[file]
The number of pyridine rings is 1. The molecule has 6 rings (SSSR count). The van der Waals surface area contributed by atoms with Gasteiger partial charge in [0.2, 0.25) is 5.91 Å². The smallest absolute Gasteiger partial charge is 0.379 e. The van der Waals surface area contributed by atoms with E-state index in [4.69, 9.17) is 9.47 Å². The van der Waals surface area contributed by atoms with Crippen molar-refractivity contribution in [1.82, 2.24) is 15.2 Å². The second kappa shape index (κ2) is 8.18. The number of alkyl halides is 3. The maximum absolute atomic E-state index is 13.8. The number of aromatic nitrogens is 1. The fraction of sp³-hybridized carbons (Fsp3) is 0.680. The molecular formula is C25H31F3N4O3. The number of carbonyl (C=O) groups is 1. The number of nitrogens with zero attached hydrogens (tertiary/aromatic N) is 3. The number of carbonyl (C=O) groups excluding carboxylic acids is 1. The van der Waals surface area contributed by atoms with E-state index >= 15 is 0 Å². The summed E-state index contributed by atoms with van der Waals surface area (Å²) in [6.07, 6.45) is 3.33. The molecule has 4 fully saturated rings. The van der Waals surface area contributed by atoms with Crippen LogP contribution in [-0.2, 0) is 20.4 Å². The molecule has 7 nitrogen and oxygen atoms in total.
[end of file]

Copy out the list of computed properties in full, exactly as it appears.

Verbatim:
The number of pyridine rings is 1. The molecule has 6 rings (SSSR count). The van der Waals surface area contributed by atoms with Gasteiger partial charge in [0.2, 0.25) is 5.91 Å². The smallest absolute Gasteiger partial charge is 0.379 e. The van der Waals surface area contributed by atoms with E-state index in [4.69, 9.17) is 9.47 Å². The van der Waals surface area contributed by atoms with Crippen molar-refractivity contribution in [1.82, 2.24) is 15.2 Å². The second kappa shape index (κ2) is 8.18. The number of alkyl halides is 3. The maximum absolute atomic E-state index is 13.8. The number of aromatic nitrogens is 1. The fraction of sp³-hybridized carbons (Fsp3) is 0.680. The molecular formula is C25H31F3N4O3. The number of carbonyl (C=O) groups is 1. The number of nitrogens with zero attached hydrogens (tertiary/aromatic N) is 3. The number of carbonyl (C=O) groups excluding carboxylic acids is 1. The van der Waals surface area contributed by atoms with E-state index >= 15 is 0 Å². The summed E-state index contributed by atoms with van der Waals surface area (Å²) in [6.07, 6.45) is 3.33. The molecule has 4 fully saturated rings. The van der Waals surface area contributed by atoms with Crippen LogP contribution in [-0.2, 0) is 20.4 Å². The molecule has 7 nitrogen and oxygen atoms in total.